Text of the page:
Etymology
Advertisement
too (adv.)
"in addition; in excess," a variant of to (prep.) originally used when the word was stressed in pronunciation. In Old English, the preposition (go to town) leveled with the adverb (the door slammed to). Most of the adverbial uses of to since have become obsolete or archaic except the senses "in addition, besides" (Old English), "more than enough" (c. 1300). As this often fell at the end of a phrase (tired and hungry too), it retained stress and the spelling -oo became regular from 16c.

Use after a verb, for emphasis (as in did, too!) is attested from 1914. Slang too-too "excessive in social elegance" first recorded 1881. Too much is from 1530s as "more than can be endured;" sense of "excellent" first recorded 1937 in jazz slang. German zu unites the senses of English to and too.
Related entries & more 
Advertisement
overlong (adj.)

early 14c., of text, "too lengthy, requiring too much time, very tedious;" from over- + long (adj.). From late 14c. as "lasting too long." Middle English had also overshort "too short, too brief."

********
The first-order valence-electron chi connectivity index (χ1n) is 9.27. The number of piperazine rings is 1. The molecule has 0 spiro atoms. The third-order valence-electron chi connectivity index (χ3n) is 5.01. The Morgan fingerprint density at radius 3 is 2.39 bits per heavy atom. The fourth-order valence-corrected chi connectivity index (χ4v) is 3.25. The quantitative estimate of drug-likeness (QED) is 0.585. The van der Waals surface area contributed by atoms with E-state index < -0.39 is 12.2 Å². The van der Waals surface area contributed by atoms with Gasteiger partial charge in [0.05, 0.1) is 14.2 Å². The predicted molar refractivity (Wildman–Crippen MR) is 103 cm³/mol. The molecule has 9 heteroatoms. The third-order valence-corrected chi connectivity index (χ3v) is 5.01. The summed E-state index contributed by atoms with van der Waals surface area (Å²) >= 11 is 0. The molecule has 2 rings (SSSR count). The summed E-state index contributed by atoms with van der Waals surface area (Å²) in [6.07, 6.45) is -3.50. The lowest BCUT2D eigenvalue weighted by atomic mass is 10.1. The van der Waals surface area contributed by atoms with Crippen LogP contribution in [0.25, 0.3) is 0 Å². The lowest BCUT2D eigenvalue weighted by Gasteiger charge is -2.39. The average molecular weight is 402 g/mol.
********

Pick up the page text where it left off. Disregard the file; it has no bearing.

Related entries & more 
overuse (n.)

also over-use, "too much or too frequent use," 1824, from over- + use (n.).

Related entries & more 
overstrong (adj.)

"too powerful, too harsh," c. 1200, originally of medicines and remedies, from over- + strong (adj.).

Related entries & more 
overdone (adj.)

late Old English ofer-done "carried to excess, immoderate, too much;" see overdo. Of meat, etc., "cooked too much," from 1680s.

Related entries & more 
Advertisement
overwrought (adj.)

of feelings, imagination, etc., "worked up to too high a pitch, overexcited," 1758, literally "over-worked, worked too hard or too much," from over- + wrought. Earlier it meant "exhausted by work" (1660s), of oxen, etc., as a literal past participle of overwork (v.).

Related entries & more 
crybaby (n.)

also cry-baby, derisive word for one who cries too easily or too much, 1851, American English, from cry + baby (n.).

Related entries & more 
underestimate (v.)
1812, "to estimate at too low an amount," from under + estimate (v.). Meaning "to rank too low, undervalue" is recorded from 1850. Related: Underestimated; underestimating.
Related entries & more 
overstrung (adj.)

also over-strung, 1767 of musical instruments, "with strings too tense;" 1801, of persons, "too sensitively organized," from over- + strung. In the figurative extension, the notion is the one in the colloquial expression wound too tight.As a type of pianowith string sets crossing each other obliquely, by 1860.

Related entries & more 
overuse (v.)

also over-use, "use too much or too frequently; injure by excessive use," 1670s, from over- + use (v.). Related: Overused; overusing.

Related entries & more